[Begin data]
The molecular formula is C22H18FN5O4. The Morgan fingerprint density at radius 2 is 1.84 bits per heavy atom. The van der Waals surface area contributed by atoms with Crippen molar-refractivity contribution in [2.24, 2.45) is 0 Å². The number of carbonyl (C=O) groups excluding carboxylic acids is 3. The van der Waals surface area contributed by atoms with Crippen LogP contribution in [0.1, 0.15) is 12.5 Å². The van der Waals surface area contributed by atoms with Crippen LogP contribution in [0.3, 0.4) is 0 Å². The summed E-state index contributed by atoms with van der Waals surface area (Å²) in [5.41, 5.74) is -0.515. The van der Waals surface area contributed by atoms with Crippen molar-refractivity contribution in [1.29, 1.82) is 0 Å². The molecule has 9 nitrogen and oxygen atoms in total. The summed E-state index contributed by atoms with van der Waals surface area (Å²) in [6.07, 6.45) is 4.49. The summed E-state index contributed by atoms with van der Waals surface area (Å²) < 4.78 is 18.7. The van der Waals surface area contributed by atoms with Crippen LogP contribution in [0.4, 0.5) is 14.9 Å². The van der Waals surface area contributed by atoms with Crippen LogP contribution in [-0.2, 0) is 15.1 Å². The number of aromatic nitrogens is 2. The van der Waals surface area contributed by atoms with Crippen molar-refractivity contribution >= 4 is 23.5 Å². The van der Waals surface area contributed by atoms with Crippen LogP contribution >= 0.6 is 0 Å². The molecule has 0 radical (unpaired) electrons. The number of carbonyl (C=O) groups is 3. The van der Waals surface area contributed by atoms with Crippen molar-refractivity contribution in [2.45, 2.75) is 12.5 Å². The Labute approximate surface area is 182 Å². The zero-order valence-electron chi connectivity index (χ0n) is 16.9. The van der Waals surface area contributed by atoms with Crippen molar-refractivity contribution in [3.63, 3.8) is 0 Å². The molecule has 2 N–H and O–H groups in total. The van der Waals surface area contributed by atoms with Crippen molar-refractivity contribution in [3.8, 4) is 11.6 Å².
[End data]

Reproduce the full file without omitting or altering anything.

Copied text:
The molecular formula is C22H18FN5O4. The Morgan fingerprint density at radius 2 is 1.84 bits per heavy atom. The van der Waals surface area contributed by atoms with Crippen molar-refractivity contribution in [2.24, 2.45) is 0 Å². The number of carbonyl (C=O) groups excluding carboxylic acids is 3. The van der Waals surface area contributed by atoms with Crippen LogP contribution in [0.1, 0.15) is 12.5 Å². The van der Waals surface area contributed by atoms with Crippen LogP contribution in [0.3, 0.4) is 0 Å². The summed E-state index contributed by atoms with van der Waals surface area (Å²) in [5.41, 5.74) is -0.515. The van der Waals surface area contributed by atoms with Crippen molar-refractivity contribution in [1.29, 1.82) is 0 Å². The molecule has 9 nitrogen and oxygen atoms in total. The summed E-state index contributed by atoms with van der Waals surface area (Å²) in [6.07, 6.45) is 4.49. The summed E-state index contributed by atoms with van der Waals surface area (Å²) < 4.78 is 18.7. The van der Waals surface area contributed by atoms with Crippen LogP contribution in [0.4, 0.5) is 14.9 Å². The van der Waals surface area contributed by atoms with Crippen LogP contribution in [-0.2, 0) is 15.1 Å². The number of aromatic nitrogens is 2. The van der Waals surface area contributed by atoms with Crippen molar-refractivity contribution >= 4 is 23.5 Å². The van der Waals surface area contributed by atoms with Crippen LogP contribution >= 0.6 is 0 Å². The molecule has 0 radical (unpaired) electrons. The number of carbonyl (C=O) groups is 3. The van der Waals surface area contributed by atoms with Crippen molar-refractivity contribution in [2.45, 2.75) is 12.5 Å². The Labute approximate surface area is 182 Å². The zero-order valence-electron chi connectivity index (χ0n) is 16.9. The van der Waals surface area contributed by atoms with Crippen molar-refractivity contribution in [3.63, 3.8) is 0 Å². The molecule has 2 N–H and O–H groups in total. The van der Waals surface area contributed by atoms with Crippen molar-refractivity contribution in [3.8, 4) is 11.6 Å².